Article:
Wednesday, July 26, 2017
 
Otkin, Jason

Otkin, Jason

Predicting rapidly-developing droughts based on plant stress

Monday, September 26, 2016

by Alison Stevens (NOAA Modeling, Analysis, Predictions, and Projections Program)

Growing up on a farm in Minnesota, Jason Otkin felt that the weather controlled everything in his life. In the middle of “farm country,” Otkin’s parents made a living herding cattle and growing corn, soybeans, alfalfa, and wheat. The farm was home to sandy ground that tended to dry up quickly in the summer after some hot and dry weather, causing crop conditions to rapidly deteriorate.

“I was ten years old back when there was the terrible drought of 1988, and I just remember it being so hot all of the time,” recalls Otkin. “I don’t think I was quite aware yet of what that meant to my parents, but I was still aware that they were worried.”

Forming a relationship with drought

During those foundational years, he grew eager to learn about the weather and climate, and how he could control it to to protect his family’s livelihood. It was a personal relationship with drought that drove him into a career where he could help his parents and other farmers like them.

Otkin’s admiration for the weather and climate took him into an eventual career as Associate Scientist at the NOAA Cooperative Institute for Meteorological Satellite Studies (CIMSS) at the University of Wisconsin-Madison. He now knows no one can control the weather, but he works to help farmers and ranchers reduce their vulnerability to weather and climate impacts with products that provide early warning of drought.

Otkin has been working with other meteorologists to develop an early warning system for flash droughts. Those droughts reach their peak severity within a matter of weeks, whereas typical droughts usually take several months or even years to reach their maximum intensity and extent.  Flash droughts are especially devastating to ranchers and farmers, who have less time to respond to their rapid onset.

Predicting flash droughts

Evaporative Stress Index (ESI)

Evaporative Stress Index (ESI)

The Evaporative Stress Index (ESI) shows areas of high (red) and low (green) plant water stress.
Otkin’s new early warning system is based on a plant moisture stress indicator called the Evaporative Stress Index (ESI). This system uses satellite observations from NOAA’s Geostationary Operational Environmental Satellite System to estimate water loss due to evaporation from the soil and transpiration from plants to the atmosphere.

When plants transpire, water moves from the roots to pores in the leaves and evaporates to the atmosphere. This process occurs more slowly when plants are stressed due to a lack of water. The beginnings of plant stress result in decreased transpiration. And because poor transpiration occurs before a visible decline in vegetation health, Otkin says the ESI can provide notice of flash drought development several weeks in advance.

Otkin began working on the ESI in 2012 right before the devastating Central United States flash drought, which caused more than $31 billion in damages. Looking at the indicator in real time as the 2012 drought developed, he saw the potential for the ESI to prepare farmers for impacts. “Finding that the ESI could provide such an early warning of drought was exciting,” Otkin says. “This could have a big impact, and if everything goes as planned, people will hopefully be using it this year and certainly by next year.”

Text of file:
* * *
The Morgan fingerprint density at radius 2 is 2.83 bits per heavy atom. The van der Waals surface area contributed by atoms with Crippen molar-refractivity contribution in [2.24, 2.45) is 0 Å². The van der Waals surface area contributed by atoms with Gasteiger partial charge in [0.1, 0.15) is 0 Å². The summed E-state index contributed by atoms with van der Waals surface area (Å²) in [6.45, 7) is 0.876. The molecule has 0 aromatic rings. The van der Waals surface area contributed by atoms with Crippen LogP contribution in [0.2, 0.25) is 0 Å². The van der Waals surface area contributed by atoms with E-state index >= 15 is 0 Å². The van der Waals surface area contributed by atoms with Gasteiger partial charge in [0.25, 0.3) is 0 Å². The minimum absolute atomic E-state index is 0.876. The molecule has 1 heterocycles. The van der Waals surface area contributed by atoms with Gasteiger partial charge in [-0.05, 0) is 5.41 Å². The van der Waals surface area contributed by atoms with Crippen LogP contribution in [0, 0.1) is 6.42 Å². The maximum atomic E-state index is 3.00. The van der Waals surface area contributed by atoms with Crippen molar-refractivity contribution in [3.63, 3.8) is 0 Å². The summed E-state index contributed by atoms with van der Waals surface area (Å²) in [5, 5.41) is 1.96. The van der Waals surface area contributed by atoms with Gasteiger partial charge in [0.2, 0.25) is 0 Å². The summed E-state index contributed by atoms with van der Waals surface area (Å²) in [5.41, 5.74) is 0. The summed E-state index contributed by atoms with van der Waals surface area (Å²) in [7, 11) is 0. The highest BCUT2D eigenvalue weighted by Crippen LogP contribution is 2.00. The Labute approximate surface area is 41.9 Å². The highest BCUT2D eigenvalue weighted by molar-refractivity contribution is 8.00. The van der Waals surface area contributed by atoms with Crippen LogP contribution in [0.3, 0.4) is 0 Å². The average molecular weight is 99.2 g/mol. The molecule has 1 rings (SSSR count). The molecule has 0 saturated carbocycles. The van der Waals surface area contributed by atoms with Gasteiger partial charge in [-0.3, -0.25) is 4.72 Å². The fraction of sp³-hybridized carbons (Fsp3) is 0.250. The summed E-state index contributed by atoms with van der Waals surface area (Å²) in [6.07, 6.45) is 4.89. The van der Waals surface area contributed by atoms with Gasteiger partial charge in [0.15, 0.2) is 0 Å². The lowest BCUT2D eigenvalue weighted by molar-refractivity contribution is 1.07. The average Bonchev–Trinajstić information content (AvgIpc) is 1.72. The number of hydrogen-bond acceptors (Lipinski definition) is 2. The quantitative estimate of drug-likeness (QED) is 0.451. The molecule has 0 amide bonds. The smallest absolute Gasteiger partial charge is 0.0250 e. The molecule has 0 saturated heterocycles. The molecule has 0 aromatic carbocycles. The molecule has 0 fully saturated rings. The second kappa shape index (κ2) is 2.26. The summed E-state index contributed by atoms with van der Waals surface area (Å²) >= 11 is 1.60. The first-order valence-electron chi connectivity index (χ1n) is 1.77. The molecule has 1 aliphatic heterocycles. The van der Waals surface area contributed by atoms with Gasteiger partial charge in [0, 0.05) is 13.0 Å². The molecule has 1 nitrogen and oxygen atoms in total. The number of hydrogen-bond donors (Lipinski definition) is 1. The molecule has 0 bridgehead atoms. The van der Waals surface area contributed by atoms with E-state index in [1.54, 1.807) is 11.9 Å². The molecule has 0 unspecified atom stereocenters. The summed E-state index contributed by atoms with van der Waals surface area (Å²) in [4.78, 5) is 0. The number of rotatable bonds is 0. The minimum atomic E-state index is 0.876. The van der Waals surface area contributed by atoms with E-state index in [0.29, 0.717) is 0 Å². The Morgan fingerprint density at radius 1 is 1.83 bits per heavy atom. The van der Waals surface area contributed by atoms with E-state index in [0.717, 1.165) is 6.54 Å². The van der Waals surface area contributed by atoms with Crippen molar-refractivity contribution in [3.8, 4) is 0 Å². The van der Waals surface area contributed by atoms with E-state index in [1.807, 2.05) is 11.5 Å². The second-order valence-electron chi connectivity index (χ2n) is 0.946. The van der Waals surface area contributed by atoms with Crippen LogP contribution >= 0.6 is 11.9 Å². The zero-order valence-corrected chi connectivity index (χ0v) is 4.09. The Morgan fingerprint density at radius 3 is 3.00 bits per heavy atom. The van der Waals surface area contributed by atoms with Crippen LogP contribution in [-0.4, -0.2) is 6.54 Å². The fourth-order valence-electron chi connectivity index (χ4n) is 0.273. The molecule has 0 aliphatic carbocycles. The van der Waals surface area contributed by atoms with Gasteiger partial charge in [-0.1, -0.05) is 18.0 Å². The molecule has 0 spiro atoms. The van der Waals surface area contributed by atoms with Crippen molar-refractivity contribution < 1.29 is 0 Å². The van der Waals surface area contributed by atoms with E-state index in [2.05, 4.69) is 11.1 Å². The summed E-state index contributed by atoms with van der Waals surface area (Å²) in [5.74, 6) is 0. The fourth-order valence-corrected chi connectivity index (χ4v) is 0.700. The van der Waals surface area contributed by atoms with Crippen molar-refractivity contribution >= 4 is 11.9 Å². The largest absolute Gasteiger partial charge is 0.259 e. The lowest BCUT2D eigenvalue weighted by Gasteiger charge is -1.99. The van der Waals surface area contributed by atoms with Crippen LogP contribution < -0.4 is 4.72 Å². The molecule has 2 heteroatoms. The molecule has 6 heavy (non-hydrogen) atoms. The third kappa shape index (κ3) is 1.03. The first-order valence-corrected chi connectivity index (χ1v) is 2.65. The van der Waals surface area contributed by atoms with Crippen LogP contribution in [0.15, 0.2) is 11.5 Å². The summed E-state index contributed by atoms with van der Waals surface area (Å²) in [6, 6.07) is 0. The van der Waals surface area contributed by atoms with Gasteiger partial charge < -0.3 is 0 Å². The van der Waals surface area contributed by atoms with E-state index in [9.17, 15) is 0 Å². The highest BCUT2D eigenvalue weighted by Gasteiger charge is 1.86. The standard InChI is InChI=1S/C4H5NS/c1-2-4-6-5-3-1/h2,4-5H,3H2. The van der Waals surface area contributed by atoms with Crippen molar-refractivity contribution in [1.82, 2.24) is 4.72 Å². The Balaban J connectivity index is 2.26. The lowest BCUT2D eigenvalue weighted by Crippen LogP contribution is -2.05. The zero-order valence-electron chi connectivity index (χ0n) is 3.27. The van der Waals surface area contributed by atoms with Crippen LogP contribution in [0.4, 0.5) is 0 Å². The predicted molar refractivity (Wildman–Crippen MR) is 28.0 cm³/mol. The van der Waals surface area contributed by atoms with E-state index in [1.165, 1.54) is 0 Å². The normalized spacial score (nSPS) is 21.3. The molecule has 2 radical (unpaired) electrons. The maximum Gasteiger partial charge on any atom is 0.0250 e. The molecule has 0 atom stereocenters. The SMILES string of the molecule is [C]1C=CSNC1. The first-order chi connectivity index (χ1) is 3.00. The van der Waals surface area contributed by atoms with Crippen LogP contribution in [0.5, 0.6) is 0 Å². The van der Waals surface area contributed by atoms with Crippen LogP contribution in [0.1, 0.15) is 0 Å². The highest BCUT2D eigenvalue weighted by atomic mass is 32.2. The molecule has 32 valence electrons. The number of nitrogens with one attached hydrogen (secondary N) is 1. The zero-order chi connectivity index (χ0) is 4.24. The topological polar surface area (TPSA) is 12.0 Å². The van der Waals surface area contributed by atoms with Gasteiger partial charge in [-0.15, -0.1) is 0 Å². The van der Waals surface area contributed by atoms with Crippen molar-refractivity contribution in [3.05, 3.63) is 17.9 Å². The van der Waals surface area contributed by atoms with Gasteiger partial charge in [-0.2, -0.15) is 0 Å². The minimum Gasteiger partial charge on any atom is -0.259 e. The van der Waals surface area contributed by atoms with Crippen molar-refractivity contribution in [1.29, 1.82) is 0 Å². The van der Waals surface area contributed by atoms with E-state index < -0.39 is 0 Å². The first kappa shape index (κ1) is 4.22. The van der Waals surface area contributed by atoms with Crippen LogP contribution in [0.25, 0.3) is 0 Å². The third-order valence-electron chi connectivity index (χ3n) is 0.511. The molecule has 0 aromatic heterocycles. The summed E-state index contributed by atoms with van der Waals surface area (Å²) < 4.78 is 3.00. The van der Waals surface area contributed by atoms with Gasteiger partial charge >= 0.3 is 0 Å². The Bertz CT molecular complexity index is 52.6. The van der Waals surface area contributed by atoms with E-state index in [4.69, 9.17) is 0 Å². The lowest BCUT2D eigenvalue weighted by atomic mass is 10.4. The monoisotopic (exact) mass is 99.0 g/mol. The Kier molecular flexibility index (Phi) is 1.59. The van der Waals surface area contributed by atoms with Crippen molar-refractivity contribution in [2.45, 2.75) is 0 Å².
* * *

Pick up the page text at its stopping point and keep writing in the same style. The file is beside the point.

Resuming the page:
Kentucky Dry Corn

Kentucky Dry Corn

Dry corn in Kentucky during the summer of 2012 (Photo Credit: CraneStation/Flickr)
NOAA released Otkin’s early warning system for flash droughts online in June 2016. With the ESI-based early warning system now operational, Otkin is focusing on understanding how to make the product more useful for agricultural communities, like the one where he grew up.

“Farmers and ranchers are not just a monolithic group of people,” Otkin says. Due to plant-specific characteristics like water requirements and heat tolerance, drought impacts on crops vary with plant type. Corn, soybeans, or wheat, for example, all react differently to droughts.

A continuing relationship with drought and weather

Otkin finds connections to science even in his hobbies. Now, when he isn’t spending time with his family and three-year-old daughter, he is quite the history buff--although he loves history because of science and his passion for the weather.

“Any kind of history is important,” says Otkin. “It’s like with weather and climate: it’s so important to be able to see what is happening today and put that in perspective with what happened in the past,” he says. “You can only do that by reading about the past.”

In the future, Otkin hopes to develop tools that are more specific to a given crop to provide more actionable information for farmers and ranchers.

For more information on how NOAA predicts drought please visit NOAA's Climate Program Office.

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